Arctic sea ice reductions influence air-sea energy exchanges

April 19, 2018
latent heat and evaporation fluxes in the Arctic Ocean
Top panels show the satellite-derived annually averaged sensible heat (a) and evaporation (b) fluxes between 2003 and 2015 for the Arctic Ocean. Bottom panels show the present-day, annually averaged sensible heat (c) and evaporation (d) fluxes poleward of 60N for a 16-member CMIP5 climate model ensemble using the RCP8.5 scenario. Present day is defined as the first 20 years of the simulation (2006-2026).

The iconic image of rapid Arctic climate change is the dramatic reduction in sea ice. These reductions are more than just visual impressions but can dramatically alter the exchanges of mass, energy, and momentum between the atmosphere and ocean. The transfer of sensible heat and evaporation fluxes are particularly critical because they feed back on the atmospheric circulation, clouds, sea ice, temperature, and humidity. It is then critical to consider whether the observed and expected dramatic declines in Arctic sea ice are causing fundamental changes in sensible heat and evaporation fluxes and influencing the magnitude and form of Arctic amplification. In a new paper, researchers conclude that changes in sensible heat transfer and evaporation fluxes — in response to strong regional trends in the air-surface temperature contrast related to the changing character of the sea ice cover — are becoming increasingly consequential to Arctic climate variability and change. Moreover, significant trends in sensible heat and evaporation rates are evident in satellite-derived datasets, especially in the Barents-Kara Sea region in the fall due to increases in the air-sea temperature and humidity gradients, collocated with reductions in sea ice. This paper also assesses the diversity of model-simulated sensible heat and evaporation fluxes, revealing significant discrepancies in the Barents-Kara Sea region.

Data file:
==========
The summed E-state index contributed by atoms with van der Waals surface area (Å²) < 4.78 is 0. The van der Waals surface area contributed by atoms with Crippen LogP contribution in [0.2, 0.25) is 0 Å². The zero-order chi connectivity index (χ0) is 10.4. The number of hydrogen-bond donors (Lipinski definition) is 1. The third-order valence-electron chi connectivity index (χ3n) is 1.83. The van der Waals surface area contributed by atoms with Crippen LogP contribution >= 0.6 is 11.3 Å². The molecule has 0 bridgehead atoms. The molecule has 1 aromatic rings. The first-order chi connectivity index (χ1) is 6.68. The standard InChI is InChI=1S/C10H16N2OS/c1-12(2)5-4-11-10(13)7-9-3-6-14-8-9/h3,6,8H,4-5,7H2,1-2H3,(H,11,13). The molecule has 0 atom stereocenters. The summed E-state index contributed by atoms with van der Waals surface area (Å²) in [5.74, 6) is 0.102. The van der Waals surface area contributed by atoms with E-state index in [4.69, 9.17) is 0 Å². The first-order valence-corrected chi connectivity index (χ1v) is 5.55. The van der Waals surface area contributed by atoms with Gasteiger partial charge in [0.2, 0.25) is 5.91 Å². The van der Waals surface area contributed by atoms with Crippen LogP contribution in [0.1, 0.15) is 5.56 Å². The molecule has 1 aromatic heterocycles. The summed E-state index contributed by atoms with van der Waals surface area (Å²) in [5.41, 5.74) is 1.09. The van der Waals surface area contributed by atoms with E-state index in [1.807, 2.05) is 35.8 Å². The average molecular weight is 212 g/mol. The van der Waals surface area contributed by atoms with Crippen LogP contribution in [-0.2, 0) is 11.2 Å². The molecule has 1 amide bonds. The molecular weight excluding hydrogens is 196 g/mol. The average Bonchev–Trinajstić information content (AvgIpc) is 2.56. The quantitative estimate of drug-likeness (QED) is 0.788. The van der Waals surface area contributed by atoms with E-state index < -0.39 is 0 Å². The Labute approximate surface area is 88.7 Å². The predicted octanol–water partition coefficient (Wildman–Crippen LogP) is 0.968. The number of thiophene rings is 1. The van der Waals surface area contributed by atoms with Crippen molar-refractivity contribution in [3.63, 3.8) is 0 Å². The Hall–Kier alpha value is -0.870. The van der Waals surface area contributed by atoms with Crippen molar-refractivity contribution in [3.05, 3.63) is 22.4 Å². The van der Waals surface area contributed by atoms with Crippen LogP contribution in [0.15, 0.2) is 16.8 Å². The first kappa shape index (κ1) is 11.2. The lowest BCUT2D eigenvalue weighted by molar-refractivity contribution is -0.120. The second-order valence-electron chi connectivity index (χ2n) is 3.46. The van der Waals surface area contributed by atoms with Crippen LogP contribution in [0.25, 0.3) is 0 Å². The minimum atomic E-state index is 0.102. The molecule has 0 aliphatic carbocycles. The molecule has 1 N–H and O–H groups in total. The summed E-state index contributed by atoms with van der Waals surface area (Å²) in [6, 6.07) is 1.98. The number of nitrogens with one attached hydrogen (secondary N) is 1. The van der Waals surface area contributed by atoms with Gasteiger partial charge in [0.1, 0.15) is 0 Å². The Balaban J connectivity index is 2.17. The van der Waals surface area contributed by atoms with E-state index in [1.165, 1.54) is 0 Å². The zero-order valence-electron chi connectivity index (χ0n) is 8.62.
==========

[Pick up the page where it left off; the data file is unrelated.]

Arctic Ocean surface turbulent energy exchanges are not smooth and steady but rather irregular and episodic. In other words, a few significant, episodic, and highly non-linear events dominate air-sea sensible heat and water vapor fluxes. Future work must track how changes in sea ice and surface turbulent fluxes influence specific atmospheric regimes related to the episodic events. In the researcher’s assessment, the large uncertainty in future Arctic warming lies within the episodic bursts of energy from the Arctic Ocean to the atmosphere and how the ocean mixed layer, boundary layer structure, clouds, and the atmospheric circulation co-evolve. Consideration of the episodic nature of sensible heat and evaporation fluxes is essential for improving projections of Arctic climate.

Written by 
Patrick Taylor, NASA Langley Research Center

Patrick C. Taylor1, Bradley M. Hegyi1, Robyn C. Boeke2, Linette N. Boisvert3

1NASA Langley Research Center

2Science Systems Applications Inc.

3Earth System Science Interdisciplinary Center